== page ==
Why Your Resume Belongs In A Paper Shredder & How To Fix It
Here’s how you find a job. You write a resume. You search open positions. You apply to any position that has a pulse. Right?
Far too often, people use their resume as a means to no end. They think all they need a resume and POOF and a job offer will appear. And yes, this does happen sometimes, but it’s a gamble, and more than likely you’re not getting the position you really want.
What if you could have a better ROT (Return On Time)? Because little do you know, your resume is getting ignored 99% of the time.
Why Your Resume Belongs In A Paper Shredder & How To Fix It
Employers skim resumes. I skim resumes. But above that, if you don’t have a cover letter, I don’t even look at your resume. Madness!
It all depends on the position but there’s a ton of resumes to look at. Just imagine. We’re hiring for 5 positions right now at Skylink. That’s hundreds, if not thousands of resumes by the time all positions have been filled.
Your resume is a snapshot
It’s your business card. But it is not what gets you the face to face meeting.
It’s to show your past history, the accomplishments that you've achieved, your education. And maybe that you’re not lying or making stuff up? Yea, that too.
But really it’s a 30,000-foot view of you.
It’s not going to tell the Hiring Manager everything they need to know about you. It’s a reference. It’s your job to sell you…off paper.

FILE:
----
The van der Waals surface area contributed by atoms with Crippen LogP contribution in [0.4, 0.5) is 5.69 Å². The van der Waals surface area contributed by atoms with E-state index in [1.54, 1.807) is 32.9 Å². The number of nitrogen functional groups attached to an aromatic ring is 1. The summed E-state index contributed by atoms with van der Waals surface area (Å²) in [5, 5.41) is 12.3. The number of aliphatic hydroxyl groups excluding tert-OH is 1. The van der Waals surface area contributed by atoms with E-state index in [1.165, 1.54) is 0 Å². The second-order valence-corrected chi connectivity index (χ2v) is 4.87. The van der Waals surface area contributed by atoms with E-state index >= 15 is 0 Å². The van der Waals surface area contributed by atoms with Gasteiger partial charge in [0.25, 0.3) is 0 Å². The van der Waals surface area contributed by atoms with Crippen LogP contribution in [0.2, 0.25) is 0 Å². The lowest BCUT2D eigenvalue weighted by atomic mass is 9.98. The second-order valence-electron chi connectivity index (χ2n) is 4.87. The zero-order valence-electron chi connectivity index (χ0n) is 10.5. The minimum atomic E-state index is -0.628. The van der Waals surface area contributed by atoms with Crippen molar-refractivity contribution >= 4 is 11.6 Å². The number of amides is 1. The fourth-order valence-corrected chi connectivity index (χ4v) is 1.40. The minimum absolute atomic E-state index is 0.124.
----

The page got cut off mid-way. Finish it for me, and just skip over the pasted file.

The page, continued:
Why your resume belongs in a paper shredder
Here’s how it happens…
A possible employer posts a position. You then mass send your resume to all companies fitting a certain profile. With no update on your resume or planning on how you’re going to connect with them.
We delete 90% of the resumes sent to us. Why?
Your resume looks terrible.
You open it up and the formatting is all wrong. There are typos. It looks sloppy. Can you imagine if that’s on your resume how you’d perform in the role? Not good. Your resume needs to look good.
The punctuation and typos is a problem. Any typos and it’s over. Shredder!
Have someone edit your resume.
Two, it doesn’t need to be glitzy and glamorous. I’ve seen pictures on resumes where it looks like someone is going to the prom and others where, well, the picture looks a little creepy.
On other’s there are enough colors to match the rainbow. You don’t need something super creative and sparkly (if you want that use a website to show off your talent).
Just make it clean and concise.
Three, you send your resume naked.
It means you mass sent the resume. Click and send to everyone.
For example, I get resumes every day. Right now, I'm looking to build my sales team. I'll see things like, "seeking a position in a large media firm" or "looking for a position in sports management."
Well, we're neither of these. Shredder!
You're sending it to whoever's posting a job. Anyone that has a pulse.
Don't send your resume naked.
If you have some key jobs that you are looking for then write a resume for each. Don't be lazy.
And let's hit another point.
Naked also means you better have a damn good cover letter.
Hiring managers are scanning resumes and going fast. You have to make it stick out. A good, clear cover letter specific to that organization is going to be huge.
How to get your resume out of the shredder.
Let's chat about how to get your resume out of the shredder, or out of the email delete box, or "out of the job application, I don't want to contact this person ever" file.
One, you need to spiff up your resume.
Under each experience, one, it becomes a slight problem if you're rotating jobs every three months. That's going to be a really difficult one to avoid. I don't know how to help you there, to be honest. Be awesome in the job you're in for at least a year is my suggestion.